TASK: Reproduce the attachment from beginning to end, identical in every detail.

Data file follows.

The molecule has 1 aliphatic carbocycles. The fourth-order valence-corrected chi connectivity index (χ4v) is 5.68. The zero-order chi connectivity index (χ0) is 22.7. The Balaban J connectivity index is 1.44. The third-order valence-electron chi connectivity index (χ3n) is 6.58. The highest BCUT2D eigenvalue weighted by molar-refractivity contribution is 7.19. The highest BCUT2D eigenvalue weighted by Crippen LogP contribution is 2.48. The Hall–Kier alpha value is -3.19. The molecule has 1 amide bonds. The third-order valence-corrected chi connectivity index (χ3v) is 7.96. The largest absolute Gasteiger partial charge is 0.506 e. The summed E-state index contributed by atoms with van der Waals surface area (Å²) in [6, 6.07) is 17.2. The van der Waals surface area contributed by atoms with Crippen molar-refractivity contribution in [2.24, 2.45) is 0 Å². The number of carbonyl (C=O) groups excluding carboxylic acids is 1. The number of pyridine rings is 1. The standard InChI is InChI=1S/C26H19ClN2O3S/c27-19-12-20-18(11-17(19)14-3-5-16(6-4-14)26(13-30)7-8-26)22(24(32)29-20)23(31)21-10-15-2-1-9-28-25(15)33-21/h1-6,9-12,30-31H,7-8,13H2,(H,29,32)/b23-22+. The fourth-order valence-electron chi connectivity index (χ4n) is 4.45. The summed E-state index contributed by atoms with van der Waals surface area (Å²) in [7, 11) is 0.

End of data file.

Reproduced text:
The molecule has 1 aliphatic carbocycles. The fourth-order valence-corrected chi connectivity index (χ4v) is 5.68. The zero-order chi connectivity index (χ0) is 22.7. The Balaban J connectivity index is 1.44. The third-order valence-electron chi connectivity index (χ3n) is 6.58. The highest BCUT2D eigenvalue weighted by molar-refractivity contribution is 7.19. The highest BCUT2D eigenvalue weighted by Crippen LogP contribution is 2.48. The Hall–Kier alpha value is -3.19. The molecule has 1 amide bonds. The third-order valence-corrected chi connectivity index (χ3v) is 7.96. The largest absolute Gasteiger partial charge is 0.506 e. The summed E-state index contributed by atoms with van der Waals surface area (Å²) in [6, 6.07) is 17.2. The van der Waals surface area contributed by atoms with Crippen molar-refractivity contribution in [2.24, 2.45) is 0 Å². The number of carbonyl (C=O) groups excluding carboxylic acids is 1. The number of pyridine rings is 1. The standard InChI is InChI=1S/C26H19ClN2O3S/c27-19-12-20-18(11-17(19)14-3-5-16(6-4-14)26(13-30)7-8-26)22(24(32)29-20)23(31)21-10-15-2-1-9-28-25(15)33-21/h1-6,9-12,30-31H,7-8,13H2,(H,29,32)/b23-22+. The fourth-order valence-electron chi connectivity index (χ4n) is 4.45. The summed E-state index contributed by atoms with van der Waals surface area (Å²) in [7, 11) is 0.